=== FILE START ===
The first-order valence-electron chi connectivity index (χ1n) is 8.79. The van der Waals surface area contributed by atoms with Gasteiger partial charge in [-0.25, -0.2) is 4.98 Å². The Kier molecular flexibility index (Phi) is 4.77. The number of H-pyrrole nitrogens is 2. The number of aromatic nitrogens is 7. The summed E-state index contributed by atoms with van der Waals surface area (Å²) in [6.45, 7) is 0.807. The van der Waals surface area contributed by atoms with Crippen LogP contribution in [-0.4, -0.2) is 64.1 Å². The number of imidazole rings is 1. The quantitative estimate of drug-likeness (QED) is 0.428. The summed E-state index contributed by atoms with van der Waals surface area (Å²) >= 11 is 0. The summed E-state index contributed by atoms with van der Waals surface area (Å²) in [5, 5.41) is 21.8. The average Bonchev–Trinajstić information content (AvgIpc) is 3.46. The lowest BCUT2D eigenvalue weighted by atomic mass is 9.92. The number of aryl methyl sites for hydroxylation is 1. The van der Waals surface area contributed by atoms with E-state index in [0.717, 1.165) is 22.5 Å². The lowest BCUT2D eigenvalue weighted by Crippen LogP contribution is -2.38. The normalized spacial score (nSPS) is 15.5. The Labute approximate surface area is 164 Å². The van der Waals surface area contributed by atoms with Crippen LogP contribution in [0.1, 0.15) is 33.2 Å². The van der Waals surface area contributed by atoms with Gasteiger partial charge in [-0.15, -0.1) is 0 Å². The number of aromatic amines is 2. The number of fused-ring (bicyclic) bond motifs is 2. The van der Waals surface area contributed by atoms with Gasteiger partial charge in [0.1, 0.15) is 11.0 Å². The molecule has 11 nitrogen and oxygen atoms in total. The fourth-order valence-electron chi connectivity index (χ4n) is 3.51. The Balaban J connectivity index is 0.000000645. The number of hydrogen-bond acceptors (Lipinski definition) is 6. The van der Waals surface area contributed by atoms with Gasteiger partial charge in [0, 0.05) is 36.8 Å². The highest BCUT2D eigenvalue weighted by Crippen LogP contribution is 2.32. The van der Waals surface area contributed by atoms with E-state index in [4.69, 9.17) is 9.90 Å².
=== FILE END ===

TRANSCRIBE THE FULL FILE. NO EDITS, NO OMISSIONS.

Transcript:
The first-order valence-electron chi connectivity index (χ1n) is 8.79. The van der Waals surface area contributed by atoms with Gasteiger partial charge in [-0.25, -0.2) is 4.98 Å². The Kier molecular flexibility index (Phi) is 4.77. The number of H-pyrrole nitrogens is 2. The number of aromatic nitrogens is 7. The summed E-state index contributed by atoms with van der Waals surface area (Å²) in [6.45, 7) is 0.807. The van der Waals surface area contributed by atoms with Crippen LogP contribution in [-0.4, -0.2) is 64.1 Å². The number of imidazole rings is 1. The quantitative estimate of drug-likeness (QED) is 0.428. The summed E-state index contributed by atoms with van der Waals surface area (Å²) >= 11 is 0. The summed E-state index contributed by atoms with van der Waals surface area (Å²) in [5, 5.41) is 21.8. The average Bonchev–Trinajstić information content (AvgIpc) is 3.46. The lowest BCUT2D eigenvalue weighted by atomic mass is 9.92. The number of aryl methyl sites for hydroxylation is 1. The van der Waals surface area contributed by atoms with E-state index in [0.717, 1.165) is 22.5 Å². The lowest BCUT2D eigenvalue weighted by Crippen LogP contribution is -2.38. The normalized spacial score (nSPS) is 15.5. The Labute approximate surface area is 164 Å². The van der Waals surface area contributed by atoms with Crippen LogP contribution in [0.1, 0.15) is 33.2 Å². The van der Waals surface area contributed by atoms with Gasteiger partial charge in [-0.15, -0.1) is 0 Å². The number of aromatic amines is 2. The number of fused-ring (bicyclic) bond motifs is 2. The van der Waals surface area contributed by atoms with Gasteiger partial charge in [0.1, 0.15) is 11.0 Å². The molecule has 11 nitrogen and oxygen atoms in total. The fourth-order valence-electron chi connectivity index (χ4n) is 3.51. The Balaban J connectivity index is 0.000000645. The number of hydrogen-bond acceptors (Lipinski definition) is 6. The van der Waals surface area contributed by atoms with Gasteiger partial charge in [0, 0.05) is 36.8 Å². The highest BCUT2D eigenvalue weighted by Crippen LogP contribution is 2.32. The van der Waals surface area contributed by atoms with E-state index in [4.69, 9.17) is 9.90 Å².